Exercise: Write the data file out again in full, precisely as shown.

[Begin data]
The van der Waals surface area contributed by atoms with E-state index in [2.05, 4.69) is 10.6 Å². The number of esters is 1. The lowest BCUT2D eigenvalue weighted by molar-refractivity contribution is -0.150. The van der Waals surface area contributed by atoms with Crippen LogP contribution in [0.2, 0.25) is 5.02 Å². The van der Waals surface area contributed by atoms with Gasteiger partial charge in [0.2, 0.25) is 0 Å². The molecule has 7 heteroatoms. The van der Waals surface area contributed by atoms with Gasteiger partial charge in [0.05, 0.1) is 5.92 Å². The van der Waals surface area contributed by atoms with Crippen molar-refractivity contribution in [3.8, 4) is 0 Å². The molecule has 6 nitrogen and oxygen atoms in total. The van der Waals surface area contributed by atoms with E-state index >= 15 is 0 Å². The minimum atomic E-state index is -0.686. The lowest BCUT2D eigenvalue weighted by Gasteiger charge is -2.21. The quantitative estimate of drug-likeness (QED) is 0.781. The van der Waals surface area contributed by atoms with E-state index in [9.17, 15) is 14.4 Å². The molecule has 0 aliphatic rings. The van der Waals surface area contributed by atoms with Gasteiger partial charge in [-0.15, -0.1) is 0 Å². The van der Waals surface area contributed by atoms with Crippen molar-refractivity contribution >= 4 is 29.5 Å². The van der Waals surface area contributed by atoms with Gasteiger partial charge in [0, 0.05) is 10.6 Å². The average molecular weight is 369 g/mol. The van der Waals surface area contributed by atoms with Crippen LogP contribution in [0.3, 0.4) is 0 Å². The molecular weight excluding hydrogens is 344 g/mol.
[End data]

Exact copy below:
The van der Waals surface area contributed by atoms with E-state index in [2.05, 4.69) is 10.6 Å². The number of esters is 1. The lowest BCUT2D eigenvalue weighted by molar-refractivity contribution is -0.150. The van der Waals surface area contributed by atoms with Crippen LogP contribution in [0.2, 0.25) is 5.02 Å². The van der Waals surface area contributed by atoms with Gasteiger partial charge in [0.2, 0.25) is 0 Å². The molecule has 7 heteroatoms. The van der Waals surface area contributed by atoms with Gasteiger partial charge in [0.05, 0.1) is 5.92 Å². The van der Waals surface area contributed by atoms with Crippen molar-refractivity contribution in [3.8, 4) is 0 Å². The molecule has 6 nitrogen and oxygen atoms in total. The van der Waals surface area contributed by atoms with E-state index >= 15 is 0 Å². The minimum atomic E-state index is -0.686. The lowest BCUT2D eigenvalue weighted by Gasteiger charge is -2.21. The quantitative estimate of drug-likeness (QED) is 0.781. The van der Waals surface area contributed by atoms with E-state index in [9.17, 15) is 14.4 Å². The molecule has 0 aliphatic rings. The van der Waals surface area contributed by atoms with Gasteiger partial charge in [-0.15, -0.1) is 0 Å². The van der Waals surface area contributed by atoms with Crippen molar-refractivity contribution >= 4 is 29.5 Å². The van der Waals surface area contributed by atoms with Gasteiger partial charge in [0, 0.05) is 10.6 Å². The average molecular weight is 369 g/mol. The van der Waals surface area contributed by atoms with Crippen LogP contribution in [0.3, 0.4) is 0 Å². The molecular weight excluding hydrogens is 344 g/mol.